How do you feel when someone saves your metaphorical hide? A co-worker covers for you, maybe. Your spouse softens a story that would make you look bad. A friend forgives what feels unforgivable. A doctor finds the cause of your child’s illness. You feel grateful and indebted.
Memorial Day is about gratitude and remembering the soldiers who sacrificed their lives to save yours. Was the sacrifice worth it?
What kind of life am I living that makes their death worth it? Those of us among the free and living often take for granted the time we have on this earth. We live as though the moments are cheap and expendable. We live as though what we have doesn’t matter.
We matter. Life matters.
There is a quote from Band of Brothers saying,”the only hope you have is to accept the fact that you’re already dead. …” That is true of all of us. If not today. If not tomorrow. It’s assured, that we’re all dead men walking.
And the life we have right now is because someone willfully marched toward death to give us a life of freedom and choices. And yet we live afraid.
It’s a myth that soldiers or winners or anyone going toward their future is unafraid. They live with fear like everyone else and govern it. They also know with more clarity, that life is incredibly short and should be lived with purpose and meaning while you have it.
Squandering life displays an incredible lack of gratitude to those who saved it. Take a risk and live life to the fullest.
Today, I’m profoundly grateful to the servicemen and women who have given their lives so I could live free and seek and pursue happiness my own way.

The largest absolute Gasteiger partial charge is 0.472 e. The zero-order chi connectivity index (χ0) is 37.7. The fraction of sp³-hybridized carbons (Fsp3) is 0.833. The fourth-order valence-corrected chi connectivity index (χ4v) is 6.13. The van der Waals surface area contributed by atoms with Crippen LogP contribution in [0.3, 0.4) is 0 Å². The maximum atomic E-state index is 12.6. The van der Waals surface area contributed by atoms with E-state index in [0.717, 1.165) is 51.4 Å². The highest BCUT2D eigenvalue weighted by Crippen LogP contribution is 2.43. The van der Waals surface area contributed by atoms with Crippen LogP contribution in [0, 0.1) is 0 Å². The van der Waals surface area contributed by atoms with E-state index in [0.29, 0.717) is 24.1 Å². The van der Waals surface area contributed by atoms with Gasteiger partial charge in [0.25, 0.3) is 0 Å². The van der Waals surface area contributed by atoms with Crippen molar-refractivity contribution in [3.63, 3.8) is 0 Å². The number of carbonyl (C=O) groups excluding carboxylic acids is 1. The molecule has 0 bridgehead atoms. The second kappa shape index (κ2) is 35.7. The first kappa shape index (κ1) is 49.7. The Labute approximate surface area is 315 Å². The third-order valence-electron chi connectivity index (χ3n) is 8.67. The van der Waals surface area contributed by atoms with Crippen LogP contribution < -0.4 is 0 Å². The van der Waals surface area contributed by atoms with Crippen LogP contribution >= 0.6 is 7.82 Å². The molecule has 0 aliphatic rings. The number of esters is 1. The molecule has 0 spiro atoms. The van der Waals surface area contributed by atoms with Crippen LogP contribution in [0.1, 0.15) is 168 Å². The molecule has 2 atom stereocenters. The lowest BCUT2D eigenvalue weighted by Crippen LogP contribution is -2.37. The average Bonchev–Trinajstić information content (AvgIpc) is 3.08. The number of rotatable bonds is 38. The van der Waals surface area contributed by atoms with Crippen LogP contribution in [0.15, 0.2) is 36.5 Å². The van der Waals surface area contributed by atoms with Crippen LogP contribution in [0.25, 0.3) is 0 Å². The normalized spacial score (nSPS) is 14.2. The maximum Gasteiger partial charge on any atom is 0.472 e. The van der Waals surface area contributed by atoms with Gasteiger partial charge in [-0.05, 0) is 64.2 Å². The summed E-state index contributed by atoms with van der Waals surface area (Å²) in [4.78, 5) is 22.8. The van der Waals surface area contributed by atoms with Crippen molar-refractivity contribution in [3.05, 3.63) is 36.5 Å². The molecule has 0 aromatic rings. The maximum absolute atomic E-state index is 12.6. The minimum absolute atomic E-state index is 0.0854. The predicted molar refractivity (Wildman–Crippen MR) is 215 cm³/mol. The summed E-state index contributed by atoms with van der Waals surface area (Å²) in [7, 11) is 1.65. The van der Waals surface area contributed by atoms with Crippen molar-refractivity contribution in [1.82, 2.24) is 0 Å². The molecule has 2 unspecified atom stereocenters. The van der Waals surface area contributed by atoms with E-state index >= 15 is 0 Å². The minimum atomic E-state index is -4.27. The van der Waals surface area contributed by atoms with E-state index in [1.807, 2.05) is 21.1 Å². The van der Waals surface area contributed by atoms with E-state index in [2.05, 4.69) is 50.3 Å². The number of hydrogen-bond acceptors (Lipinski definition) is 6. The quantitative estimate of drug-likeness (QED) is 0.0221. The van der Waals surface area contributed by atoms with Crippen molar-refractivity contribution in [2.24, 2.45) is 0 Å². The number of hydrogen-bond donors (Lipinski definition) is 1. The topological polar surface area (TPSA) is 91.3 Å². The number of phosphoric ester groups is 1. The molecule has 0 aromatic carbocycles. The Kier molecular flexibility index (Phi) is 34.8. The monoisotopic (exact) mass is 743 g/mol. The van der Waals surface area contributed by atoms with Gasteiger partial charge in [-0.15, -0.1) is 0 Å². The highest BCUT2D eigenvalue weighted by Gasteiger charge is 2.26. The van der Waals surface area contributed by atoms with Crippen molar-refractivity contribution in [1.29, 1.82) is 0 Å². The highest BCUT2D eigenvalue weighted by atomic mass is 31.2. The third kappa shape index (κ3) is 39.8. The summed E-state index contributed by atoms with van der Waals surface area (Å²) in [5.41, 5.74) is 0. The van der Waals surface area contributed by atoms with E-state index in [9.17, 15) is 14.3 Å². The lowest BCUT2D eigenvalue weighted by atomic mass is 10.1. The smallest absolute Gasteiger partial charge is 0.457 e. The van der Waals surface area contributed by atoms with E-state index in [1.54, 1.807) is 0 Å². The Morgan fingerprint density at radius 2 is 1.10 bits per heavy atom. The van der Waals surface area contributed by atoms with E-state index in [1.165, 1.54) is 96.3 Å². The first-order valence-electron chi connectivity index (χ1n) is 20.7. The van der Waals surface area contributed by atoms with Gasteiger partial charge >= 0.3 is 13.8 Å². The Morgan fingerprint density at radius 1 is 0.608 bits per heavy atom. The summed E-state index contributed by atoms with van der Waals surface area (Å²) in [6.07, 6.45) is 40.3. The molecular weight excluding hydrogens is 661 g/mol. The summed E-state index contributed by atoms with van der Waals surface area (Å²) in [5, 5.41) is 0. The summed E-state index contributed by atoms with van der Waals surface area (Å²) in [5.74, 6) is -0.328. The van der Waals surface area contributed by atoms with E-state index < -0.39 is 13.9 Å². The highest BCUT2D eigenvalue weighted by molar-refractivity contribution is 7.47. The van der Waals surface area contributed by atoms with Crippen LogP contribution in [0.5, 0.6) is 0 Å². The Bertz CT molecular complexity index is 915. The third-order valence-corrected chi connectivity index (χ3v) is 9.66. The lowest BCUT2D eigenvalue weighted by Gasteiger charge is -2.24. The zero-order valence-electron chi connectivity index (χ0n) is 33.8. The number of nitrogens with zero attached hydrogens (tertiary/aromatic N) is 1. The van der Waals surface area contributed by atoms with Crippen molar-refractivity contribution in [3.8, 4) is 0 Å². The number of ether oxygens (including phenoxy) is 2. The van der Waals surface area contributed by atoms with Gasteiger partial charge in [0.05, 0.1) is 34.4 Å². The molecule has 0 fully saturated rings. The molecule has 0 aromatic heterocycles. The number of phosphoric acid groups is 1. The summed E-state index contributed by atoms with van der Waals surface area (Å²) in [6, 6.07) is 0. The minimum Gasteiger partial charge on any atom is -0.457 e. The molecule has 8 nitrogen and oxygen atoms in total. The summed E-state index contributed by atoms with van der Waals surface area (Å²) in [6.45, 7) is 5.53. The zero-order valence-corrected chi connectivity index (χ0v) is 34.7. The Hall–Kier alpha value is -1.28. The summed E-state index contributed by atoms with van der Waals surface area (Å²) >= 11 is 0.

Oops! This was an Afghani soldier:
Iraq must be doing better because even the AP indirectly acknowledges it:
Spc. Grover Gebhart has spent nine months at a small post on a Sunni-Shiite fault line in western Baghdad. But the 21-year-old soldier on his first tour in Iraq feels he’s missing the real war — in Afghanistan, where his brother is fighting the Taliban.
Military officials say violence in Iraq is at its lowest point in the past four years.
With violence in Iraq at its lowest level in four years and the war in Afghanistan at a peak, the soldiers serving at patrol station Maverick say Gebhart’s view is increasingly common, especially among younger soldiers looking to prove themselves in battle.
“I’ve heard it a lot since I got here,” said 2nd Lt. Karl Kuechenmeister, a 2007 graduate of the U.S. Military Academy at West Point who arrived in Iraq about a week ago.
The reporter goes on to report that only the newbies want to go back, but since anecdotes are news, I have some of my own. I corresponded via email from a soldier yesterday who was talking about serving again after taking a break after serving in Iraq. He wants to go to Afghanistan now:
And yeah, I am going back because it is getting worse. I want to do what I can to help the country. When I saw the glee in the little girls eyes when they got comic books and crayons etc after years of being refused such things, I just needed to help anyway I could.
A seasoned soldier (and if I can get his permission, I’ll use his name since he blogs, too) wants to go back and fight to help people in a 3rd world country have what we have in America. It is absolutely humbling to know that thousands of American men and women are actively choosing to serve not just America’s interests, but those of the less fortunate in the world fighting for freedom. Amazing.
Cross-posted at Right Wing News